I’ve been so slow to learn this JOY lesson.  Still, I slip back into thinking I’ll be happier if I keep my happy little joys private and Leave well enough alone.Then, by grace, the other side of my mind steps up and replies, Remember, love seeks not its own. Joy shared isn’t halved, it’s doubled!

Seeing our daily lives through Ki-Bum’s new eyes proved it again. Joy shared is joy doubled. Ki-Bum helped us enjoy common things more: meals together and “family-sized” ice cream, straw bales and fishing and even flat tires.

In four weeks we played more Sequence and chess, more rummy and ping-pong and spoons, took more bike rides than in the whole year before. There was more just-for-fun plunking at the piano and more lingering around the dinner table with more home-cooked dishes and more meals with friends and cousins and uncles and aunts.

To be sure, there was also more junk food in the bedroom over three-handed wars, more midnight games of slapjack and more waking up at ten AM than ever before.

But I think we grew a little more kind and courteous last month too. Maybe a little more Korean?

Regardless, Ki-Bum brought out our best and smoothed out our worst.

Only Some Other Friend Can Bring Out

We miss Ki-Bum and we miss the joy we shared with him. But there’s one more thing I miss:

Ki-Bum brought out something in each of us that wasn’t expressed fully without him.  I miss what we were when he was with us.

C.S. Lewis writes about that in the “Friendship” chapter of The Four Loves. He describes how he missed his good friend Charles Williams, and the way Williams changed what we’d call ” the dynamics” of the group of friends called the  “Inklings.

In each of my friends there is something that only some other friend can fully bring out. By myself I am not large enough to call the whole man into activity; I want other lights than my own to show all his facets. Now that Charles is dead, I shall never again see Ronald’s reaction to a specifically Caroline joke. Far from having more of Ronald, having him “to myself” now that Charles is away, I have less of Ronald. Hence true Friendship is the least jealous of loves. Two friends delight to be joined by a third, and three by a fourth,…They can then say, as the blessed souls say in Dante, “Here comes one who will augment our loves.” For in this love “to divide is not to take away.” *

That’s what happened last month. Ki-Bum brought out sides of Sam and Gabe sides- that only a big brother like Ki-Bum could bring out. Gabe plunking Summer, and Sam turned Chessmate. And fun sides of Jim I don’t see much, and I suppose more domestic sides of me.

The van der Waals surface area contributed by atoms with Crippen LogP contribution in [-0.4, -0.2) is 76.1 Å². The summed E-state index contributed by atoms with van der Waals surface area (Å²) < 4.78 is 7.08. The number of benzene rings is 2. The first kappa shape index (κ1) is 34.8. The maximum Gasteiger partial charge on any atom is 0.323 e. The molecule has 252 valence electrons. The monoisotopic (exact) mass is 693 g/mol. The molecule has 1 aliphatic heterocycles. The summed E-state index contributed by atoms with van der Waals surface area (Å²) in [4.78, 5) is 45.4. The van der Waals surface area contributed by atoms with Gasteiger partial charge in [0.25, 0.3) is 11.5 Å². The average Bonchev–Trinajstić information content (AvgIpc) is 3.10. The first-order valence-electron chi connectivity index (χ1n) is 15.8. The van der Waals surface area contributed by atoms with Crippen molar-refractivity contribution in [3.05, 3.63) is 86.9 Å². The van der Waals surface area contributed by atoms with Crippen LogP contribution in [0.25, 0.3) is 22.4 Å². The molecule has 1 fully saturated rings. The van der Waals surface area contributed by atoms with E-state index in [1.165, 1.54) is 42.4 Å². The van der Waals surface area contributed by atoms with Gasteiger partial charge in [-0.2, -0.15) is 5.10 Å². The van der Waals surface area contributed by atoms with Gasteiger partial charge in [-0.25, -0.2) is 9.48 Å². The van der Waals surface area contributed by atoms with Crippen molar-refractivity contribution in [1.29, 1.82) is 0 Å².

Ki-Bum, to borrow from Lewis, “augmented our loves.” That’s the third reason our hearts were wrung.

Wrung

Nothing ventured, nothing gained, we say. We ventured, we gained. We opened our hearts and home, and- you’ve loved- you know what comes.C.S. Lewis again, from The Four Loves, 

There is no safe investment. To love at all is to be vulnerable. Love anything, and your heart will certainly be wrung and possibly be broken. If you want to make sure of keeping it intact, you must give your heart to no one, not even to an animal. Wrap it carefully round with hobbies and little luxuries; avoid all entanglements; lock it up safe in the casket or coffin of your selfishness. But in that casket—safe, dark, motionless, airless—it will change. It will not be broken; it will become unbreakable, impenetrable, irredeemable. The alternative to tragedy, or at least to the risk of tragedy, is damnation. The only place outside Heaven where you can be perfectly safe from all the dangers and perturbations of love is Hell.

“I believe that the most lawless and inordinate loves are less contrary to God’s will than a self-invited and self-protective lovelessness… We shall draw nearer to God, not by trying to avoid the sufferings inherent in all loves, but by accepting them and offering them to Him;…

If our hearts need to be broken, and if He chooses this as the way in which they should break, so be it.

So be it. Ki-Bum was a hand-picked gift from God. Sure, the International 4H Exchange Team officially made the match, but God’s hand was in it. I wouldn’t have picked him on paper. But I’m so grateful we were matched.

When Ki-Bum’s profile came a month before we met, I remember what I thought. when I saw his age- 15 (16 Korean)- and thought, So much older than the boys. And when I saw his hobby list; shopping, comeputer [sic] games, webtoon, eating, listening music- Oh dear. I thought. A teenager who likes shopping and video games and webtoon- whatever that is. 

Oh, well- a month goes by fast.